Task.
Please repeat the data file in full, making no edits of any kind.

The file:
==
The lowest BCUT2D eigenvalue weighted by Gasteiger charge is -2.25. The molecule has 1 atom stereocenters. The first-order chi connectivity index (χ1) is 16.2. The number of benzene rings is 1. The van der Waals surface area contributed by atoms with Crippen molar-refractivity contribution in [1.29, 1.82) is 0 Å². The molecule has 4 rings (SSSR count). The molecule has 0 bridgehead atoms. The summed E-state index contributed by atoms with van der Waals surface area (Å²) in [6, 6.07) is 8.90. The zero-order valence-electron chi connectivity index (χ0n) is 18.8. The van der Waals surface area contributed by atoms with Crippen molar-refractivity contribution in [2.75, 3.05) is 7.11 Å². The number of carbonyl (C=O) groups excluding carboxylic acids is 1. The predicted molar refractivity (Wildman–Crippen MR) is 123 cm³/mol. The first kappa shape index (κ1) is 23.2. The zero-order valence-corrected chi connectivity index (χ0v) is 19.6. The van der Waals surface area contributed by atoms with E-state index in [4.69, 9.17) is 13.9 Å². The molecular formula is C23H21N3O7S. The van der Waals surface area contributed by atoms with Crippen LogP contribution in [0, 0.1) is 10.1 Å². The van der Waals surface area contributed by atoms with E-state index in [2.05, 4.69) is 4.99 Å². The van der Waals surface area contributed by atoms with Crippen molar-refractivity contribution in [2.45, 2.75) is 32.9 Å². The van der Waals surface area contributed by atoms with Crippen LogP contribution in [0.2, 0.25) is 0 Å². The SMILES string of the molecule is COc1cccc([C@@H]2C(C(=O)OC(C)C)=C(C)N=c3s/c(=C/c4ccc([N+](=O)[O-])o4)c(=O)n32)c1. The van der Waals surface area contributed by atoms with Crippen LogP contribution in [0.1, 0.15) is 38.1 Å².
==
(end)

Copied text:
The lowest BCUT2D eigenvalue weighted by Gasteiger charge is -2.25. The molecule has 1 atom stereocenters. The first-order chi connectivity index (χ1) is 16.2. The number of benzene rings is 1. The van der Waals surface area contributed by atoms with Crippen molar-refractivity contribution in [1.29, 1.82) is 0 Å². The molecule has 4 rings (SSSR count). The molecule has 0 bridgehead atoms. The summed E-state index contributed by atoms with van der Waals surface area (Å²) in [6, 6.07) is 8.90. The zero-order valence-electron chi connectivity index (χ0n) is 18.8. The van der Waals surface area contributed by atoms with Crippen molar-refractivity contribution in [2.75, 3.05) is 7.11 Å². The number of carbonyl (C=O) groups excluding carboxylic acids is 1. The predicted molar refractivity (Wildman–Crippen MR) is 123 cm³/mol. The first kappa shape index (κ1) is 23.2. The zero-order valence-corrected chi connectivity index (χ0v) is 19.6. The van der Waals surface area contributed by atoms with E-state index in [4.69, 9.17) is 13.9 Å². The molecular formula is C23H21N3O7S. The van der Waals surface area contributed by atoms with Crippen LogP contribution in [0, 0.1) is 10.1 Å². The van der Waals surface area contributed by atoms with E-state index in [2.05, 4.69) is 4.99 Å². The van der Waals surface area contributed by atoms with Crippen molar-refractivity contribution in [2.45, 2.75) is 32.9 Å². The van der Waals surface area contributed by atoms with Crippen LogP contribution in [0.2, 0.25) is 0 Å². The SMILES string of the molecule is COc1cccc([C@@H]2C(C(=O)OC(C)C)=C(C)N=c3s/c(=C/c4ccc([N+](=O)[O-])o4)c(=O)n32)c1. The van der Waals surface area contributed by atoms with Crippen LogP contribution in [0.1, 0.15) is 38.1 Å².